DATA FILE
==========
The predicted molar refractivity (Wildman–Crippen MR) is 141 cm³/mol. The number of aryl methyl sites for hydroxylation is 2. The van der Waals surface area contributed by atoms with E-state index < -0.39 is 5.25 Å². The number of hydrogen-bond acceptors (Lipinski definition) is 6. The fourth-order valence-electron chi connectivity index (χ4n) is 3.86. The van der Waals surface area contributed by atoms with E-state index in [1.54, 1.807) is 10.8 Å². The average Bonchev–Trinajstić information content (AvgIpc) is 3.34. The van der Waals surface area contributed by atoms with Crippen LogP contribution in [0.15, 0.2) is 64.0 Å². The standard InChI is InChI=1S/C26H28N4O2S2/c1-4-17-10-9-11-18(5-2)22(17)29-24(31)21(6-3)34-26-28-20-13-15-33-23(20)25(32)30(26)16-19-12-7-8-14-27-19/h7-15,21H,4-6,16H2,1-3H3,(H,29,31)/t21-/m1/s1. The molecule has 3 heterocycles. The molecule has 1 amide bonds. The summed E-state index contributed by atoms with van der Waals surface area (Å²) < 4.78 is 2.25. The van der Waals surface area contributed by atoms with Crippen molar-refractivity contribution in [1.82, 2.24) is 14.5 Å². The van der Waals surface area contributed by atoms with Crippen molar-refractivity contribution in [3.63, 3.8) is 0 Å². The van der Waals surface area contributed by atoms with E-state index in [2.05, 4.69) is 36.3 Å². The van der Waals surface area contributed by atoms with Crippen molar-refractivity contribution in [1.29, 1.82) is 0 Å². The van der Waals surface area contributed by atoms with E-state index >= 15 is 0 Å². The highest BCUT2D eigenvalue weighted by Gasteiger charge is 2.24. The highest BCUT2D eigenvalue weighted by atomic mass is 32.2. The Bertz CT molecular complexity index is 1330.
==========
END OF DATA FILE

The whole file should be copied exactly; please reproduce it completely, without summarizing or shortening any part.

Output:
The predicted molar refractivity (Wildman–Crippen MR) is 141 cm³/mol. The number of aryl methyl sites for hydroxylation is 2. The van der Waals surface area contributed by atoms with E-state index < -0.39 is 5.25 Å². The number of hydrogen-bond acceptors (Lipinski definition) is 6. The fourth-order valence-electron chi connectivity index (χ4n) is 3.86. The van der Waals surface area contributed by atoms with E-state index in [1.54, 1.807) is 10.8 Å². The average Bonchev–Trinajstić information content (AvgIpc) is 3.34. The van der Waals surface area contributed by atoms with Crippen LogP contribution in [0.15, 0.2) is 64.0 Å². The standard InChI is InChI=1S/C26H28N4O2S2/c1-4-17-10-9-11-18(5-2)22(17)29-24(31)21(6-3)34-26-28-20-13-15-33-23(20)25(32)30(26)16-19-12-7-8-14-27-19/h7-15,21H,4-6,16H2,1-3H3,(H,29,31)/t21-/m1/s1. The molecule has 3 heterocycles. The molecule has 1 amide bonds. The summed E-state index contributed by atoms with van der Waals surface area (Å²) < 4.78 is 2.25. The van der Waals surface area contributed by atoms with Crippen molar-refractivity contribution in [1.82, 2.24) is 14.5 Å². The van der Waals surface area contributed by atoms with Crippen molar-refractivity contribution in [3.63, 3.8) is 0 Å². The van der Waals surface area contributed by atoms with E-state index in [2.05, 4.69) is 36.3 Å². The van der Waals surface area contributed by atoms with Crippen molar-refractivity contribution in [1.29, 1.82) is 0 Å². The van der Waals surface area contributed by atoms with E-state index >= 15 is 0 Å². The highest BCUT2D eigenvalue weighted by Gasteiger charge is 2.24. The highest BCUT2D eigenvalue weighted by atomic mass is 32.2. The Bertz CT molecular complexity index is 1330.